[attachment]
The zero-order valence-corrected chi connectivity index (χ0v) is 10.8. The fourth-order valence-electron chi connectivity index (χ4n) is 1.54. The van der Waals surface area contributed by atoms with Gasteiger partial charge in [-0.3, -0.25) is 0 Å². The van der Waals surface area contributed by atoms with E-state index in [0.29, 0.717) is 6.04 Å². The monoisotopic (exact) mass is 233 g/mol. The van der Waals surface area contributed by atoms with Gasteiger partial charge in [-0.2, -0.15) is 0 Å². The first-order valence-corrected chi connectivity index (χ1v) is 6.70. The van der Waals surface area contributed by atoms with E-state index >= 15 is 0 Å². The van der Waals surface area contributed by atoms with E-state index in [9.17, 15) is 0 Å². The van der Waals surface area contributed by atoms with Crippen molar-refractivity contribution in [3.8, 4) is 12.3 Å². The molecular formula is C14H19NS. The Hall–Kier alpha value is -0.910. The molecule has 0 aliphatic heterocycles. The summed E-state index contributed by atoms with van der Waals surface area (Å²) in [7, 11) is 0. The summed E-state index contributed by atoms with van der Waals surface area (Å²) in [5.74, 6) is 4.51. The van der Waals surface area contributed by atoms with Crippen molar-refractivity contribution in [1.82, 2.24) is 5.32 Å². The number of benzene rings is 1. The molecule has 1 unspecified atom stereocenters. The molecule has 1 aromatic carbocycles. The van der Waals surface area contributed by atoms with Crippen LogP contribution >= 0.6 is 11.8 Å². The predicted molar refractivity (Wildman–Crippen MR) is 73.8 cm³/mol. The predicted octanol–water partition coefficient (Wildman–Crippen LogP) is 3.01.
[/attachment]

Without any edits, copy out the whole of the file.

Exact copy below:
The zero-order valence-corrected chi connectivity index (χ0v) is 10.8. The fourth-order valence-electron chi connectivity index (χ4n) is 1.54. The van der Waals surface area contributed by atoms with Gasteiger partial charge in [-0.3, -0.25) is 0 Å². The van der Waals surface area contributed by atoms with E-state index in [0.29, 0.717) is 6.04 Å². The monoisotopic (exact) mass is 233 g/mol. The van der Waals surface area contributed by atoms with Gasteiger partial charge in [-0.2, -0.15) is 0 Å². The first-order valence-corrected chi connectivity index (χ1v) is 6.70. The van der Waals surface area contributed by atoms with E-state index >= 15 is 0 Å². The van der Waals surface area contributed by atoms with E-state index in [9.17, 15) is 0 Å². The van der Waals surface area contributed by atoms with Crippen molar-refractivity contribution in [3.8, 4) is 12.3 Å². The molecular formula is C14H19NS. The Hall–Kier alpha value is -0.910. The molecule has 0 aliphatic heterocycles. The summed E-state index contributed by atoms with van der Waals surface area (Å²) in [7, 11) is 0. The summed E-state index contributed by atoms with van der Waals surface area (Å²) in [5.74, 6) is 4.51. The van der Waals surface area contributed by atoms with Crippen molar-refractivity contribution in [1.82, 2.24) is 5.32 Å². The number of benzene rings is 1. The molecule has 1 unspecified atom stereocenters. The molecule has 1 aromatic carbocycles. The van der Waals surface area contributed by atoms with Crippen LogP contribution >= 0.6 is 11.8 Å². The predicted molar refractivity (Wildman–Crippen MR) is 73.8 cm³/mol. The predicted octanol–water partition coefficient (Wildman–Crippen LogP) is 3.01.